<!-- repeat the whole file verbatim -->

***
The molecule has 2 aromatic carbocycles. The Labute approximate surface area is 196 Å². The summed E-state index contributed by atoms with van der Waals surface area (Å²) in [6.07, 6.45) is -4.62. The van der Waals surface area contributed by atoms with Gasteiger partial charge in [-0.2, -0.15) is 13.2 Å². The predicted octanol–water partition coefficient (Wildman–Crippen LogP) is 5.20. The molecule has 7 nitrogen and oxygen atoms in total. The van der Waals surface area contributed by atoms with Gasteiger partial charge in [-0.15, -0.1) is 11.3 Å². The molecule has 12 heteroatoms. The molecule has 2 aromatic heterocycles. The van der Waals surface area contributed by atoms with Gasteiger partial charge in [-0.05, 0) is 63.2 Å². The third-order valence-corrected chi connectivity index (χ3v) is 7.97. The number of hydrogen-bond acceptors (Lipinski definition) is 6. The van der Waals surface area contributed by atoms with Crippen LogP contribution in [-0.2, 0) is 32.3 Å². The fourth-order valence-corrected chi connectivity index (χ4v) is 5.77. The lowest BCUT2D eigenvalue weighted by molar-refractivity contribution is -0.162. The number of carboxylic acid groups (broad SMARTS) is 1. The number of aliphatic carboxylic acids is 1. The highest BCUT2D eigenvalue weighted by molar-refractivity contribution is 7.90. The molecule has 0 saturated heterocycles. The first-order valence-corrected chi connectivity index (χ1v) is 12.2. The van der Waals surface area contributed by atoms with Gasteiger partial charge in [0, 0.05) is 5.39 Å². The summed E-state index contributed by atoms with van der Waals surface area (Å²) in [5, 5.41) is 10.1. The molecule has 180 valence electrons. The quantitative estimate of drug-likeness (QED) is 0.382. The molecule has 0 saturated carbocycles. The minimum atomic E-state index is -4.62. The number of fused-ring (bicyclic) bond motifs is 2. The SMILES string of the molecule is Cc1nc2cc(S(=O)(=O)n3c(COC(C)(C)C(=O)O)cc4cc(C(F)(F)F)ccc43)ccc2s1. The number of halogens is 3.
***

The molecule has 2 aromatic carbocycles. The Labute approximate surface area is 196 Å². The summed E-state index contributed by atoms with van der Waals surface area (Å²) in [6.07, 6.45) is -4.62. The van der Waals surface area contributed by atoms with Gasteiger partial charge in [-0.2, -0.15) is 13.2 Å². The predicted octanol–water partition coefficient (Wildman–Crippen LogP) is 5.20. The molecule has 7 nitrogen and oxygen atoms in total. The van der Waals surface area contributed by atoms with Gasteiger partial charge in [-0.15, -0.1) is 11.3 Å². The molecule has 12 heteroatoms. The molecule has 2 aromatic heterocycles. The van der Waals surface area contributed by atoms with Gasteiger partial charge in [-0.05, 0) is 63.2 Å². The third-order valence-corrected chi connectivity index (χ3v) is 7.97. The number of hydrogen-bond acceptors (Lipinski definition) is 6. The van der Waals surface area contributed by atoms with Crippen LogP contribution in [-0.2, 0) is 32.3 Å². The fourth-order valence-corrected chi connectivity index (χ4v) is 5.77. The lowest BCUT2D eigenvalue weighted by molar-refractivity contribution is -0.162. The number of carboxylic acid groups (broad SMARTS) is 1. The number of aliphatic carboxylic acids is 1. The highest BCUT2D eigenvalue weighted by molar-refractivity contribution is 7.90. The molecule has 0 saturated heterocycles. The first-order valence-corrected chi connectivity index (χ1v) is 12.2. The van der Waals surface area contributed by atoms with Gasteiger partial charge in [0, 0.05) is 5.39 Å². The summed E-state index contributed by atoms with van der Waals surface area (Å²) in [5, 5.41) is 10.1. The molecule has 180 valence electrons. The quantitative estimate of drug-likeness (QED) is 0.382. The molecule has 0 saturated carbocycles. The minimum atomic E-state index is -4.62. The number of fused-ring (bicyclic) bond motifs is 2. The SMILES string of the molecule is Cc1nc2cc(S(=O)(=O)n3c(COC(C)(C)C(=O)O)cc4cc(C(F)(F)F)ccc43)ccc2s1. The number of halogens is 3.